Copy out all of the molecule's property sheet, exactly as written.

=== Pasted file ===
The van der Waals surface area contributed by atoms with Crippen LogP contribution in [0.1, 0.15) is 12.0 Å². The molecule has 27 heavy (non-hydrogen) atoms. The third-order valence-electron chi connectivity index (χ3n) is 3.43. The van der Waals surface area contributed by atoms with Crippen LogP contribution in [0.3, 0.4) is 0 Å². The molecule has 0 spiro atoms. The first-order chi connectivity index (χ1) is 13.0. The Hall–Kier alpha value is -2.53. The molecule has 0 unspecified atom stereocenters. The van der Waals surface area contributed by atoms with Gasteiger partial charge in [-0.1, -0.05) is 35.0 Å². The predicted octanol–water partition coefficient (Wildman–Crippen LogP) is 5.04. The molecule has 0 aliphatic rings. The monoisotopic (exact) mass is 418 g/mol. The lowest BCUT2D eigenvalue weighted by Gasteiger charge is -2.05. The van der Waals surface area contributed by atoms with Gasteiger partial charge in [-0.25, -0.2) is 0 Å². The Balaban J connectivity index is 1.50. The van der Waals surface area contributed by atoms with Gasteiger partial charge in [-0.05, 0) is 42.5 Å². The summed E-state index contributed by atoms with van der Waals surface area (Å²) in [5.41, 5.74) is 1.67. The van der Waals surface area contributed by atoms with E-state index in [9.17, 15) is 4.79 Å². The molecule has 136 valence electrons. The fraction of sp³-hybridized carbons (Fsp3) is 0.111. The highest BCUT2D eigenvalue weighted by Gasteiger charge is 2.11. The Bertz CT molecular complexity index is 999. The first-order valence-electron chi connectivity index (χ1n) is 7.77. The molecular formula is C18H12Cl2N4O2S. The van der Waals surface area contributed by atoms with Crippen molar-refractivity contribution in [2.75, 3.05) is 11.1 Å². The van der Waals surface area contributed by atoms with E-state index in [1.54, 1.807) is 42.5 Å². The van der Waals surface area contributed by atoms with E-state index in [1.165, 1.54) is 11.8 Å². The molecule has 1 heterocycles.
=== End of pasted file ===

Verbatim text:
The van der Waals surface area contributed by atoms with Crippen LogP contribution in [0.1, 0.15) is 12.0 Å². The molecule has 27 heavy (non-hydrogen) atoms. The third-order valence-electron chi connectivity index (χ3n) is 3.43. The van der Waals surface area contributed by atoms with Crippen LogP contribution in [0.3, 0.4) is 0 Å². The molecule has 0 spiro atoms. The first-order chi connectivity index (χ1) is 13.0. The Hall–Kier alpha value is -2.53. The molecule has 0 unspecified atom stereocenters. The van der Waals surface area contributed by atoms with Gasteiger partial charge in [-0.1, -0.05) is 35.0 Å². The predicted octanol–water partition coefficient (Wildman–Crippen LogP) is 5.04. The molecule has 0 aliphatic rings. The monoisotopic (exact) mass is 418 g/mol. The lowest BCUT2D eigenvalue weighted by Gasteiger charge is -2.05. The van der Waals surface area contributed by atoms with Gasteiger partial charge in [-0.25, -0.2) is 0 Å². The Balaban J connectivity index is 1.50. The van der Waals surface area contributed by atoms with Gasteiger partial charge in [-0.05, 0) is 42.5 Å². The summed E-state index contributed by atoms with van der Waals surface area (Å²) in [5.41, 5.74) is 1.67. The van der Waals surface area contributed by atoms with E-state index in [9.17, 15) is 4.79 Å². The molecule has 136 valence electrons. The fraction of sp³-hybridized carbons (Fsp3) is 0.111. The highest BCUT2D eigenvalue weighted by Gasteiger charge is 2.11. The Bertz CT molecular complexity index is 999. The first-order valence-electron chi connectivity index (χ1n) is 7.77. The molecular formula is C18H12Cl2N4O2S. The van der Waals surface area contributed by atoms with Crippen molar-refractivity contribution in [2.75, 3.05) is 11.1 Å². The van der Waals surface area contributed by atoms with E-state index in [1.54, 1.807) is 42.5 Å². The van der Waals surface area contributed by atoms with E-state index in [1.165, 1.54) is 11.8 Å². The molecule has 1 heterocycles.